An application for judicial review of two regulations authorizing the Minister of Natural Resources to reinstitute a spring bear hunt in eight Wildlife Management Units (“WMU”) in northern Ontario and of the Minister’s decision implementing the hunt in the form of a two-year pilot program. The applicants challenged the regulations as ultra vires; they challenge the Minister’s decision as unreasonable.
Prior to 1999 a black bear hunt season used to occur every spring in Ontario. Killing bear cubs was prohibited during this spring hunt. It was also prohibited to kill female bears with cubs. However, mother bears were still killed during the spring bear hunt because of the difficulty in distinguishing between female and male black bears.
The then Minister eventually canceled the spring bear hunt in 1999, explicitly citing the killing of mother bears as the main reason for doing so. In 2014, the MNR issued a press release proposing a two year bear management pilot program in specified areas in northern Ontario, all of which had reported high levels of nuisance bear activity.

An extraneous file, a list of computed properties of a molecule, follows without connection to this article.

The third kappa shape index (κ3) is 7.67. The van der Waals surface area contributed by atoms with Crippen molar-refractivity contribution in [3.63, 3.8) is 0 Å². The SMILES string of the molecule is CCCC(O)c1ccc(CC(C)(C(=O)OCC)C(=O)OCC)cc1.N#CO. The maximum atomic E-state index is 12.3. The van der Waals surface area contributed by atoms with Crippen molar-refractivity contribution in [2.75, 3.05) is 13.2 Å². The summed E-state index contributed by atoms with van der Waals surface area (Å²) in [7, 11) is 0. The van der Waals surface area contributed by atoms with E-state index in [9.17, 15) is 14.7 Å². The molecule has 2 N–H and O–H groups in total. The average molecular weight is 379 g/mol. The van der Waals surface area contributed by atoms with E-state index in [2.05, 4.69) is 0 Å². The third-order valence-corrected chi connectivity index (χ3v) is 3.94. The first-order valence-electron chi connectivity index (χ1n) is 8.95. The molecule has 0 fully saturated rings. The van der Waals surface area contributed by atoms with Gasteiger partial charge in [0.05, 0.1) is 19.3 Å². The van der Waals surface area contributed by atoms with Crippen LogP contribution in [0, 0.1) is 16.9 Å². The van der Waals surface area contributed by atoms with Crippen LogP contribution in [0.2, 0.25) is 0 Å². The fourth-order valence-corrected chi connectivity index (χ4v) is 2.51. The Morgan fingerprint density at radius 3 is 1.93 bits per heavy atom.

The applicants argued that the Minister failed to comply with statutory conditions precedent before the regulations were issued, namely proper consideration of the Statement of Environmental Values and the requirement to conduct an Environmental Assessment. The applicants also argued that the regulations were ultra vires for conflicting with the Criminal Code, thereby engaging the constitutional doctrine of federal paramountcy. Finally, the applicants submitted that the Minister’s decision to implement the hunt was unreasonable and made in bad faith.
The Court addressed all the issues and dismissed the application for judicial review.
Source: Case Law